Minnesota law does not provide a formula for calculating the amount that the court may order one spouse to pay to another after a divorce. The statute sets three general criteria: (1) that the amount be “just,” (2) that the court consider “all relevant factors,” and (3) that the court not consider “marital misconduct” as a factor. It identifies eight “relevant factors” the court should consider, although it is not an exclusive list:

  1. The financial resources available to the spouse seeking maintenance (or the “recipient spouse”), including the division of marital property, the spouse’s ability to support themselves, and the amount of child support, if any, received by that spouse;
  2. The time required for the recipient spouse to complete the education or training they would need to support themselves, and the likelihood that they can do so;
  3. “The standard of living established during the marriage”;
  4. The length of the marriage, and if the recipient spouse did not work outside of the home, the amount of time they spent out of the workforce and the extent to which their marketable skills have become obsolete;
  5. The amount of “earnings, seniority, retirement benefits, and other employment opportunities” that the recipient spouse gave up during the marriage, either by staying at home or working to support the other spouse (the “payor spouse”);
  6. The recipient spouse’s “age, and [their] physical and emotional condition.”
  7. The ability of the payor spouse to support themselves while paying maintenance to the recipient spouse; and
  8. Each spouse’s contributions to the marital property, both positive and negative.

A judge will look at a divorcing couple’s particular circumstances when deciding how much maintenance to award or order. As mentioned earlier, the court cannot consider fault as a factor. The purpose of a maintenance award is to provide support for one spouse once they no longer have the benefit of their spouse’s income. Using it as punishment can harm that purpose, especially if it creates financial hardships for the payor spouse.

How Long Can the Other Spouse Be Ordered to Pay Spousal Maintenance?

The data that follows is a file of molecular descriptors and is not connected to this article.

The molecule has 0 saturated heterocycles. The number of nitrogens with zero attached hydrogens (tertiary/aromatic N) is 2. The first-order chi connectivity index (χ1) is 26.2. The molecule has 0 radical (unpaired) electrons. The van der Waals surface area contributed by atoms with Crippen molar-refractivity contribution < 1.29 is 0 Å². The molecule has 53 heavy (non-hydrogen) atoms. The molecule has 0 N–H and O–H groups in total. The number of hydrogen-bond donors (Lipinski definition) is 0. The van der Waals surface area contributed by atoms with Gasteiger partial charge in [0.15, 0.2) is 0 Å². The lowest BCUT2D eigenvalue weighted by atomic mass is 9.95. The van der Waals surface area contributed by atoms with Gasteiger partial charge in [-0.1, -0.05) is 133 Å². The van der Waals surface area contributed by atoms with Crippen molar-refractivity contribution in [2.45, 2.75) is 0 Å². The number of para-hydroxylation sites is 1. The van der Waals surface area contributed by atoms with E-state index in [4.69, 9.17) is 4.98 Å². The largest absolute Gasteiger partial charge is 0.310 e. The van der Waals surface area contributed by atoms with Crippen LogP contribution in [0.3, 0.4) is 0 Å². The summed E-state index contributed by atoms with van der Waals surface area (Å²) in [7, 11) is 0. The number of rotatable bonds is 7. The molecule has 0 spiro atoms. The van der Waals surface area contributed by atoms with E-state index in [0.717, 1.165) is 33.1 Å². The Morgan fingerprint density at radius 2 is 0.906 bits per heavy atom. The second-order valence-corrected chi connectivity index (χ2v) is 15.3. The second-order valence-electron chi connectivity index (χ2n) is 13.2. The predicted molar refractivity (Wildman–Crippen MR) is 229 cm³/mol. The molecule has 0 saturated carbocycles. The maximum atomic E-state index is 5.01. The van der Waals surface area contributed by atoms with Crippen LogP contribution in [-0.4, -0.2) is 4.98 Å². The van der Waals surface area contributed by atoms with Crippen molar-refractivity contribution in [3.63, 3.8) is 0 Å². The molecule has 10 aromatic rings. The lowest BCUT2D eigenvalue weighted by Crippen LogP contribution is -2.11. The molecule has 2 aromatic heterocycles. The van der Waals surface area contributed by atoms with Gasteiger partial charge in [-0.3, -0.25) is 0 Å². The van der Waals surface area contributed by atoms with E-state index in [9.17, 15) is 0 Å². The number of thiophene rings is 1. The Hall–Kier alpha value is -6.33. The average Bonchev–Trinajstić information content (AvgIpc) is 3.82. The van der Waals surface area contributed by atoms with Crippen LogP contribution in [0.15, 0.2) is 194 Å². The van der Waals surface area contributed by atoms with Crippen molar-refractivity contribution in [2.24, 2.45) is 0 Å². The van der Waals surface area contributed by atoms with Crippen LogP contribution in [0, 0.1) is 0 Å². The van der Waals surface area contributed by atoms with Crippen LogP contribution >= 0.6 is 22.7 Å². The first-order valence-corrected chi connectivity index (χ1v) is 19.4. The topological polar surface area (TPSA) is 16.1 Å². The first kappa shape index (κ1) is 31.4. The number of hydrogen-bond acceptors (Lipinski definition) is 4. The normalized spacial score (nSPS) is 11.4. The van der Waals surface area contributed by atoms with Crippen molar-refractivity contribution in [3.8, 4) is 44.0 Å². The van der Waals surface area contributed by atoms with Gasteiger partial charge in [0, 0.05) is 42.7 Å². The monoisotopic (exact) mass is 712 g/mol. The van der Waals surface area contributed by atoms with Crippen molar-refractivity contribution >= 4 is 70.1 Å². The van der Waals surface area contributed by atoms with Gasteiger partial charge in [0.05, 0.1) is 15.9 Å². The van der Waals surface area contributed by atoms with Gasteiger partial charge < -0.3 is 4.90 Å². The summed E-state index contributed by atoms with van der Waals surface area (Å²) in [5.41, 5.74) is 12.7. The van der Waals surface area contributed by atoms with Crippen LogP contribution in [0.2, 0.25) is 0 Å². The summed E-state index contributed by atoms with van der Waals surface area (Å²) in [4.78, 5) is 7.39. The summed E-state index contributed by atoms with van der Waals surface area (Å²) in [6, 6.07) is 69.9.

A court can award three types of spousal maintenance in Minnesota:

  • Temporary maintenance, which one spouse pays to the other while the divorce is pending;
  • Short-term maintenance, which is paid for a defined period of time, such as while the recipient spouse is finishing an educational program or finding a job; and
  • Long-term maintenance, which could be for a longer period of time that is still finite, or on a “permanent” basis. An order for permanent spousal maintenance can remain in effect until a court modifies the order, until certain events occur, or until one of the parties dies.

The Minnesota Supreme Court ruled in Otis that state law should favor short-term spousal maintenance awards. Over the next several years after that decision, the Legislature amended § 518.552 to specify that an award could be temporary or permanent, and to state that as long as the factors mentioned earlier “justify a permanent award,” courts should not err on the side of short-term awards.

In 1996, the court found in Gales v. Gales that the Legislature intended “that doubts as to maintenance awards must be resolved in favor of permanency.” It also, however, set rather strict guidelines on permanent spousal maintenance. It held that a permanent maintenance order requires “an exceptional case such as the dissolution of a long-term traditional marriage in which there is an older, dependent spouse” who has been absent from the workforce for so long that they have “little likelihood of achieving self-sufficiency.”

State law also allows for modification of a spousal maintenance award based on changed circumstances. This can include both increases and decreases in the amount of maintenance. A law passed in 2016 allows courts to revisit spousal maintenance orders when the recipient spouse begins to cohabitate with another adult.

St. Cloud, Minnesota family law attorney Anthony Toepfer advocates advocates for people who are going through uniquely difficult experiences. He handles a wide range of family law matters, including divorces and custody disputes. As a client of Toepfer at Law, you will always have access to the latest information about your case. We are always available to discuss your case with you if you are unsure where things stand. Please contact us today through our website, or give us a call at (320) 497-4416 to schedule a confidential consultation to see how we can help you.


Meet Tony Toepfer

Attorney Anthony (Tony) Toepfer began his legal career in the area of business and technology law. While successful in that field, he felt there was something missing. He turned down opportunities, because, as he says, “I wanted to see the faces of the people I was helping.” He transitioned into family law practice, and found what he was looking for.

About Tony Toepfer